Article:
Organic Chemistry Portal
Organic Chemistry Highlights

Monday, January 24, 2011
Douglass F. Taber
University of Delaware

Construction of Oxygenated and Aminated Stereogenic Centers

Computational analysis of the Novozyme 435 active site led (Tetrahedron Lett. 2010, 51, 309. DOI: 10.1016/j.tetlet.2009.11.008) Liyan Dai and Hongwei Yu of Zhejiang University, Hangzhou to t-butanol for the enantioselective monoesterification of 1 to 2. Bruce H. Lipshutz of the University of California, Santa Barbara devised (J. Am. Chem. Soc. 2010, 132, 7852. DOI: 10.1021/ja102689e) a Cu catalyst that mediated the enantioselective 1,2-reduction of α-branched enones such as 3. Qi-Lin Zhou of Nankai University found (J. Am. Chem. Soc. 2010, 132, 1172. DOI: 10.1021/ja909810k) that an α-alkoxy unsaturated acid 5 could be hydrogenated with high ee. Tohru Yamada of Keio University desymmetrized (J. Am. Chem. Soc. 2010, 132, 4072. DOI: 10.1021/ja1007118) the tertiary alcohol 7, delivering the enol lactone 8.

Zachary D. Aron of Indiana University established (Org. Lett. 2010, 12, 1916. DOI: 10.1021/ol100319b) that the simple aldehyde 10 effected rapid racemization of the α-amino ester 9. Running the epimerization in the presence of an enantioselective esterase produced 11 high ee. Robert A. Batey of the University of Toronto devised (Org. Lett. 2010, 12, 260. DOI: 10.1021/ol9025759) a Pd catalyst for the enantioselective rearrangement of 12 to 13.

In the course of a synthesis of Dapoxetine, Hyeon-Kyu Lee of the Korea Research Institute of Chemical Technology showed (J. Org. Chem. 2010, 75, 237. DOI: 10.1021/jo902176s) that the Rh*-mediated intramolecular C-H insertion of 14 to 15, as developed by Du Bois, gave the opposite absolute configuration to that originally assigned. To prepare α-quaternary amines, Thomas G. Back of the University of Calgary explored (J. Org. Chem. 2010, 75, 1612. DOI: 10.1021/jo902584r) the selectivity of the PLE hydrolysis of esters such as 16.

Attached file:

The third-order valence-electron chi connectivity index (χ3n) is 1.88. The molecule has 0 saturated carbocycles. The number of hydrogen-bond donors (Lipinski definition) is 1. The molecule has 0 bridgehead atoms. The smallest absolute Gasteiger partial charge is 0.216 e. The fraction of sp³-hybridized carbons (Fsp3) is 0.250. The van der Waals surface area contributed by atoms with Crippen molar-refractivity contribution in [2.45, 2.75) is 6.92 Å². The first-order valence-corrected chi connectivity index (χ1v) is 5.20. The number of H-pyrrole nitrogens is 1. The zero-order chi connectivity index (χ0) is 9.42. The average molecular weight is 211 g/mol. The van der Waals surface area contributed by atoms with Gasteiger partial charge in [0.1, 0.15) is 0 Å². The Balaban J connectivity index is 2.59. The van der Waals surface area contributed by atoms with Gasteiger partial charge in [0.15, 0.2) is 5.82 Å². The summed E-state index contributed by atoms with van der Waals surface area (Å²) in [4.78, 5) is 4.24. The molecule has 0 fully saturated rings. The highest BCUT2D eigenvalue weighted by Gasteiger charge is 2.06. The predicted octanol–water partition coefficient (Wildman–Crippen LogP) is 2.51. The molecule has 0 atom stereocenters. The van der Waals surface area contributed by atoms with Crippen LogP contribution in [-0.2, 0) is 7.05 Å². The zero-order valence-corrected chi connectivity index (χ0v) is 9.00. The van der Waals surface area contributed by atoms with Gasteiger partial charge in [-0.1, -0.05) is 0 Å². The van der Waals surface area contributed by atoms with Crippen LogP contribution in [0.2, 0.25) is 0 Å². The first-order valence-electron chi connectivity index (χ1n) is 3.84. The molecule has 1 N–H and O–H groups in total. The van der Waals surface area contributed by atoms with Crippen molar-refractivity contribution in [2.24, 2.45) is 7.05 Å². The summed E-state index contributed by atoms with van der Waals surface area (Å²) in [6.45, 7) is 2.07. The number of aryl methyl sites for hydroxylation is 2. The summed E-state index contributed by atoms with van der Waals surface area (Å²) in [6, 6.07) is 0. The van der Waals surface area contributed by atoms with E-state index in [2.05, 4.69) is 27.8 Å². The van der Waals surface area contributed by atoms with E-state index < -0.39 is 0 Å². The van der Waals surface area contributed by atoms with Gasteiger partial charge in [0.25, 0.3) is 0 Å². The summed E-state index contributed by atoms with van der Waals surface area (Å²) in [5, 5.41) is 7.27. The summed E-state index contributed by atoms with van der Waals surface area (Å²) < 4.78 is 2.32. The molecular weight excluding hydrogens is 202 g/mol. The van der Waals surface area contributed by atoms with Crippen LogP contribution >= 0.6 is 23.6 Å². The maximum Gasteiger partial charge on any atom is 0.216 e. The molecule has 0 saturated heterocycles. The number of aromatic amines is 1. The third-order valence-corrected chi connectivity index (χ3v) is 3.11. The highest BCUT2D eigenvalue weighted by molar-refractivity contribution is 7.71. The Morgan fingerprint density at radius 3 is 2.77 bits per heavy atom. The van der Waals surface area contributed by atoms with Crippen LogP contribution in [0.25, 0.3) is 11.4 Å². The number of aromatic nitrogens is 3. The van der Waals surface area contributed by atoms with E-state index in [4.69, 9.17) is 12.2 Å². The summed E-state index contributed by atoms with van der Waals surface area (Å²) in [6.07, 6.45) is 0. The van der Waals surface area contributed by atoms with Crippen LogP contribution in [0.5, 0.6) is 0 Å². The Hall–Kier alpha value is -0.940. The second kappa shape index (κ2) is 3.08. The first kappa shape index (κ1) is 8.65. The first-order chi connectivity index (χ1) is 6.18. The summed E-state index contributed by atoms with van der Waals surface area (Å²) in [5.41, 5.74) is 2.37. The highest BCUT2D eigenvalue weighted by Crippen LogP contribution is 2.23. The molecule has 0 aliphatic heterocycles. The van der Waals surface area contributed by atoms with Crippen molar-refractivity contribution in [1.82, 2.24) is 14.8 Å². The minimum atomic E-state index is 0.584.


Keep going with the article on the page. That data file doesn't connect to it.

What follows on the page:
Daniel R. Fandrick and co-workers at Boehringer Ingelheim reported (J. Am. Chem. Soc. 2010, 132, 7600. DOI: 10.1021/ja103312x) a general method for the catalytic enantioselective propargylation of aldehydes, including 18. Dennis G. Hall of the University of Alberta devised (J. Am. Chem. Soc. 2010, 132, 5544. DOI: 10.1021/ja9104057) a route to β-hydroxy esters such as 22, by enantioselective conjugate addition to 21. Alexandre Alexakis of the University of Geneva prepared (Chem. Commun. 2010, 46, 4085. DOI: 10.1039/C000326C) disubstituted epoxides such as 25 by the conjugate addition of 23 to 24. Takahiro Nishimura and Tamio Hayashi of Kyoto University, and Albert S. C. Chan and of the Hong Kong Polytechnic University, prepared (J. Am. Chem. Soc. 2010, 132, 464. DOI: 10.1021/ja909642h) the β-amino ester 28 by enantioselective conjugate addition to 26. Jon C. Lorenz and co-workers, also at Boehringer Ingelheim, prepared (J. Org. Chem. 2010, 75, 1155. DOI: 10.1021/jo9022809) the phosphonate 30. The product from the condensation of 30 with the aldehyde 29 could be hydrogenated to 31 in high ee.

Gregory C. Fu of MIT showed (J. Am. Chem. Soc. 2010, 132, 4568. DOI: 10.1021/ja101251d) that thiol addition to the allene ester 32 could be effected with high ee. Routes to high ee α-vinyl thioethers (J. Org. Chem. 2010, 75, 4615. DOI: 10.1021/jo1006152), α-halo acids (J. Am. Chem. Soc. 2010, 132, 2860. DOI: 10.1021/ja910281s) and α-silyl esters (J. Am. Chem. Soc. 2010, 132, 4510. DOI: 10.1021/ja100833h) have also been reported.

D. F. Taber, Org. Chem. Highlights 2011, January 24.